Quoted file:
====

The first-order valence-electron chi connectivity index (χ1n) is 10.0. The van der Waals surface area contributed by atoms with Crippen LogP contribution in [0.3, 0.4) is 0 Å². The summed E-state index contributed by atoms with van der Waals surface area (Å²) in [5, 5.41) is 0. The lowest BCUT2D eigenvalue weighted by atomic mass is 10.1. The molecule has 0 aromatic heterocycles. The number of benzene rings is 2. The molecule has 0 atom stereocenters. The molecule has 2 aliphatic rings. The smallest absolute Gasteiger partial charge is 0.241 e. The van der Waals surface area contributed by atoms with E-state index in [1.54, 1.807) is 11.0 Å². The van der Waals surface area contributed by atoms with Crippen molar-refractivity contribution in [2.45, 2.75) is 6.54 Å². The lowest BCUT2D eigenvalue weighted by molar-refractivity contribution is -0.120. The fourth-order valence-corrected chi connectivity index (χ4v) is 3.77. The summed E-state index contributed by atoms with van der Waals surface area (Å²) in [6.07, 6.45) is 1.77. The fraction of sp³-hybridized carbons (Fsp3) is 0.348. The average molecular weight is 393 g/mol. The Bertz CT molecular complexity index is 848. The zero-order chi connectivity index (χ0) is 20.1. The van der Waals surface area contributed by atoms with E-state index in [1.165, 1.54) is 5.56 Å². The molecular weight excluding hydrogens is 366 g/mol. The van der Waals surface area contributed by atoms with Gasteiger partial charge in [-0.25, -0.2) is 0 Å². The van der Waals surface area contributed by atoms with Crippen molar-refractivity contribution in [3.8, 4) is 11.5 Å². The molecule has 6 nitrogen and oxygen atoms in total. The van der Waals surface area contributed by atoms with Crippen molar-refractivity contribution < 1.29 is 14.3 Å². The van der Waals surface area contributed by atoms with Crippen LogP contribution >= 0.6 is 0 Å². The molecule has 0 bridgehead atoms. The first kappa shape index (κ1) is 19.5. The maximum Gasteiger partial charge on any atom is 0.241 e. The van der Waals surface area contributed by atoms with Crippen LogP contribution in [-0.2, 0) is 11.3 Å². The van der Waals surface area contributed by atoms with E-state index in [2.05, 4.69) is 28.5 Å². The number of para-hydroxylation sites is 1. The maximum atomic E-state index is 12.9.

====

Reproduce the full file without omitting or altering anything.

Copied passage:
The first-order valence-electron chi connectivity index (χ1n) is 10.0. The van der Waals surface area contributed by atoms with Crippen LogP contribution in [0.3, 0.4) is 0 Å². The summed E-state index contributed by atoms with van der Waals surface area (Å²) in [5, 5.41) is 0. The lowest BCUT2D eigenvalue weighted by atomic mass is 10.1. The molecule has 0 aromatic heterocycles. The number of benzene rings is 2. The molecule has 0 atom stereocenters. The molecule has 2 aliphatic rings. The smallest absolute Gasteiger partial charge is 0.241 e. The van der Waals surface area contributed by atoms with E-state index in [1.54, 1.807) is 11.0 Å². The van der Waals surface area contributed by atoms with Crippen molar-refractivity contribution in [2.45, 2.75) is 6.54 Å². The lowest BCUT2D eigenvalue weighted by molar-refractivity contribution is -0.120. The fourth-order valence-corrected chi connectivity index (χ4v) is 3.77. The summed E-state index contributed by atoms with van der Waals surface area (Å²) in [6.07, 6.45) is 1.77. The fraction of sp³-hybridized carbons (Fsp3) is 0.348. The average molecular weight is 393 g/mol. The Bertz CT molecular complexity index is 848. The zero-order chi connectivity index (χ0) is 20.1. The van der Waals surface area contributed by atoms with E-state index in [1.165, 1.54) is 5.56 Å². The molecular weight excluding hydrogens is 366 g/mol. The van der Waals surface area contributed by atoms with Gasteiger partial charge in [-0.25, -0.2) is 0 Å². The van der Waals surface area contributed by atoms with Crippen molar-refractivity contribution in [3.8, 4) is 11.5 Å². The molecule has 6 nitrogen and oxygen atoms in total. The van der Waals surface area contributed by atoms with Crippen molar-refractivity contribution < 1.29 is 14.3 Å². The van der Waals surface area contributed by atoms with Crippen LogP contribution >= 0.6 is 0 Å². The molecule has 0 bridgehead atoms. The first kappa shape index (κ1) is 19.5. The maximum Gasteiger partial charge on any atom is 0.241 e. The van der Waals surface area contributed by atoms with Crippen LogP contribution in [-0.2, 0) is 11.3 Å². The van der Waals surface area contributed by atoms with E-state index in [2.05, 4.69) is 28.5 Å². The number of para-hydroxylation sites is 1. The maximum atomic E-state index is 12.9.